Review

May 24, 2021

BIOMUTANT Review

Lights Off
4 Awesome
Retails for: $59.99
We Recommend: $59.99
  • Developer: Experiment 101
  • Publisher: THQ Nordic
  • Genre: Action, RPG
  • Released: May 25, 2021
  • Platform: Windows, Xbox One, PlayStation 4
  • Reviewed: Windows
Review of: BIOMUTANT
Review:
Scott Ellison II

Reviewed by:
Rating:
4
On May 24, 2021
Last modified:May 26, 2021

Summary:

BIOMUTANT is an adventure like none other. With its character creation and morality decisions, this is one that has near-infinitesimal replayability. At times the game's ambition gets the best of it by feeling like it's doing too much at any one time, but it just manages to pull it off. It's wild, beautiful, and an amalgamation of the games it is so clearly inspired by. Offering the best of modern games, with enough originality to distinguish itself from the rest. BIOMUTANT is an accessible, exciting RPG that I can't get enough of.

Every time I’m greeted with “Welcome to Biomutant” from the game’s narrator at the start screen, I feel personally invited to play the game. And that’s the whole game in a nutshell, it’s an alluring and easy-going RPG that evokes games like The Witcher 3, Fallout 4, and even Devil May Cry; all in a vibrant and exciting world that’s familiar, yet different. Experiment 101’s first game arrives just over four years since it’s announcement, and it does not disappoint with its post-apocalyptic world, martial arts, gun fu, and grandeur. BIOMUTANT is an exotic adventure that’s a treat for the senses.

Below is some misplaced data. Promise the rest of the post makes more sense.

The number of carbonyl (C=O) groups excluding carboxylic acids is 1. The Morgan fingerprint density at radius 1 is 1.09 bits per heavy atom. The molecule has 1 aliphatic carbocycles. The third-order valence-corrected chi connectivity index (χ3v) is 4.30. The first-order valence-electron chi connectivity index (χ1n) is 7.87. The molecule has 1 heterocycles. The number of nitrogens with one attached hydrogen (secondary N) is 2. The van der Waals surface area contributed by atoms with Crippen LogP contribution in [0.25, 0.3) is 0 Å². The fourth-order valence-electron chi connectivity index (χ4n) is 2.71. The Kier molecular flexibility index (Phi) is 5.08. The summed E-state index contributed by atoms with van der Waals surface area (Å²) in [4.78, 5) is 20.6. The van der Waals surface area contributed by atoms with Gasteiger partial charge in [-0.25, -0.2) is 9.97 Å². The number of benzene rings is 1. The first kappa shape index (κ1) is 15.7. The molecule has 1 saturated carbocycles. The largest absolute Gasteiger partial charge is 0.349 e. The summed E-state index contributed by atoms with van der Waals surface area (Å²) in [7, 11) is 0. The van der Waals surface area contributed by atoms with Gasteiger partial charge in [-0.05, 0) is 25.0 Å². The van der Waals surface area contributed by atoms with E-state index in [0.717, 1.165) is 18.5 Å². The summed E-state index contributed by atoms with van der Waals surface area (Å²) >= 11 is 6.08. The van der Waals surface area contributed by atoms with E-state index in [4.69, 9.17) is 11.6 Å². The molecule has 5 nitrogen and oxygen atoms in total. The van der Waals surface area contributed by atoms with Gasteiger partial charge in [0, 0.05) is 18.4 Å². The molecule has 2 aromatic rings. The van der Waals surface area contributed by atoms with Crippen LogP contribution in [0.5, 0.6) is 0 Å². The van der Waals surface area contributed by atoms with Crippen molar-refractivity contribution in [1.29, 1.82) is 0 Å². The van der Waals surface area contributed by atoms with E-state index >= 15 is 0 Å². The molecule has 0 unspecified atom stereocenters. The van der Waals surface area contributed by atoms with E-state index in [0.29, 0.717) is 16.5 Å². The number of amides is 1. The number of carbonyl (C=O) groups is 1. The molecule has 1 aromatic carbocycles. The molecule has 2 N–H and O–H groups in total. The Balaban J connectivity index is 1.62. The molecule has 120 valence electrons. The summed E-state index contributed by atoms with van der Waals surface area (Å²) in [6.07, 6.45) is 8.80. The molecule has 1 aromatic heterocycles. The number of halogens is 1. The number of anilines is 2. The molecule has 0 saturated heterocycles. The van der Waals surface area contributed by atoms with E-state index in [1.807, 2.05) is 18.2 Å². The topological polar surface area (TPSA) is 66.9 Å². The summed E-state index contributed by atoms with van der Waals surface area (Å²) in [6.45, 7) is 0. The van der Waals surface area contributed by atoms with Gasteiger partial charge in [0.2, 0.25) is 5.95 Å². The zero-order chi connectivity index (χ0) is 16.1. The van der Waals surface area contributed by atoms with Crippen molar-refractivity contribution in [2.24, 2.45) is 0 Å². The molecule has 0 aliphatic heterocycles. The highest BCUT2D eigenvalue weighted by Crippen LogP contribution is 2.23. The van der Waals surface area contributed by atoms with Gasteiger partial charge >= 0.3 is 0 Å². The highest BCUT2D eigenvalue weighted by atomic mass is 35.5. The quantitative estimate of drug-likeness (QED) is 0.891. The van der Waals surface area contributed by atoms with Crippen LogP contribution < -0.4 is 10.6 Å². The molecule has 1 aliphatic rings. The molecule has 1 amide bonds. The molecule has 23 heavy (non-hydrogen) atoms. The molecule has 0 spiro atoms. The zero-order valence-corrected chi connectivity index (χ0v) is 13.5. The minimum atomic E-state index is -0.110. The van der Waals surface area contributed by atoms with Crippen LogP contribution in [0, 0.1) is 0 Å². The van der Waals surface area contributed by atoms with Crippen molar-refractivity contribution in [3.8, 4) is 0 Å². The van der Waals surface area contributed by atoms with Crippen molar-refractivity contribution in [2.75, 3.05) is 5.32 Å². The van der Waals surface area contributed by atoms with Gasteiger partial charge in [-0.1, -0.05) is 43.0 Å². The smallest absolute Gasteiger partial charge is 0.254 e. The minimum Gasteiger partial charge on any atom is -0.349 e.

After a stylish intro cinematic, the game sets up some really great combat that has you thinking, “I bet you can’t do that”. But sure enough, you can, and the game teaches you how. Actor David Shaw-Parker lends his voice to be the narrator for the whole game, even so much as to speak for all the characters as the creatures of the story speak another language entirely. An ecological disaster of some kind has caused an apocalypse. The humans are out, and mutated animals are in. There’s a gigantic tree known as the Tree of Life, and it’s existed as long as the new world has existed, but it’s now at-risk of being destroyed thanks to four “Worldeaters”, massive mutated creatures that threaten all life by spreading a plague. It’s up to you and the relationships you forge to undo it, and stop them from ending the world.

But to do any of that, you’ll first have to create your character. Going a bit deeper and stranger than other games of its kind, BIOMUTANT tasks you with selecting one of six breeds of animal which affects the starting stats such as vitality, strength, intellect, agility, charisma, and luck. It’s here where you need to start thinking about how you want to play the game. From there’s you’re on to customize fur, colors, and even select one of five classes. You’ll notice that you’ll get a seed code you could share to perhaps share min-max creations, or outlandish horrors. Whatever you decide, this is a game where no one’s creation will be exactly the same as anyone else’s.